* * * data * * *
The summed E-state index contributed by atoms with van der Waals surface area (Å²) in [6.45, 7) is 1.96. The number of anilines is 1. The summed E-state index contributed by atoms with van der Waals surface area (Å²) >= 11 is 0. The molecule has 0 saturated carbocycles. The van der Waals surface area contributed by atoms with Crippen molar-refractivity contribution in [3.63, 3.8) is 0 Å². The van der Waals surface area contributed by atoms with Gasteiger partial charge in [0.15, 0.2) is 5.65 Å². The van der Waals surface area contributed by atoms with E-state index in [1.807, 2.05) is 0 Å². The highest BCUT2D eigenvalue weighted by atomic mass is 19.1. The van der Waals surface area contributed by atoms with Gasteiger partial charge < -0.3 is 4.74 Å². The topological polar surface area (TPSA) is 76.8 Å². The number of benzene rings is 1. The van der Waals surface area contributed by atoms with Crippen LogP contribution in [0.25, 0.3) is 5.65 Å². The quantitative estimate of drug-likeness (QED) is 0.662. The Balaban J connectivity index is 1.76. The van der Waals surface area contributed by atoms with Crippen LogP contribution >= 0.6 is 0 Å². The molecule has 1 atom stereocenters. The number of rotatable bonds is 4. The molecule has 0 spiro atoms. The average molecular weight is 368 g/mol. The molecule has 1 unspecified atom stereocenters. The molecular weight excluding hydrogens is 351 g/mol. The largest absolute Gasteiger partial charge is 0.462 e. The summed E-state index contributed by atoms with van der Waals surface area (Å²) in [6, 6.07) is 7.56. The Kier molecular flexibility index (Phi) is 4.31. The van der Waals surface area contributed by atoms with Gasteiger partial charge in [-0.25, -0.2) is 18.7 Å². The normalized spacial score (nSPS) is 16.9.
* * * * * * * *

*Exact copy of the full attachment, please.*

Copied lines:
The summed E-state index contributed by atoms with van der Waals surface area (Å²) in [6.45, 7) is 1.96. The number of anilines is 1. The summed E-state index contributed by atoms with van der Waals surface area (Å²) >= 11 is 0. The molecule has 0 saturated carbocycles. The van der Waals surface area contributed by atoms with Crippen molar-refractivity contribution in [3.63, 3.8) is 0 Å². The van der Waals surface area contributed by atoms with Gasteiger partial charge in [0.15, 0.2) is 5.65 Å². The van der Waals surface area contributed by atoms with E-state index in [1.807, 2.05) is 0 Å². The highest BCUT2D eigenvalue weighted by atomic mass is 19.1. The van der Waals surface area contributed by atoms with Gasteiger partial charge < -0.3 is 4.74 Å². The topological polar surface area (TPSA) is 76.8 Å². The number of benzene rings is 1. The van der Waals surface area contributed by atoms with Crippen LogP contribution in [0.25, 0.3) is 5.65 Å². The quantitative estimate of drug-likeness (QED) is 0.662. The Balaban J connectivity index is 1.76. The van der Waals surface area contributed by atoms with Crippen LogP contribution >= 0.6 is 0 Å². The molecule has 1 atom stereocenters. The number of rotatable bonds is 4. The molecule has 0 spiro atoms. The average molecular weight is 368 g/mol. The molecule has 1 unspecified atom stereocenters. The molecular weight excluding hydrogens is 351 g/mol. The largest absolute Gasteiger partial charge is 0.462 e. The summed E-state index contributed by atoms with van der Waals surface area (Å²) in [6, 6.07) is 7.56. The Kier molecular flexibility index (Phi) is 4.31. The van der Waals surface area contributed by atoms with Gasteiger partial charge in [-0.25, -0.2) is 18.7 Å². The normalized spacial score (nSPS) is 16.9.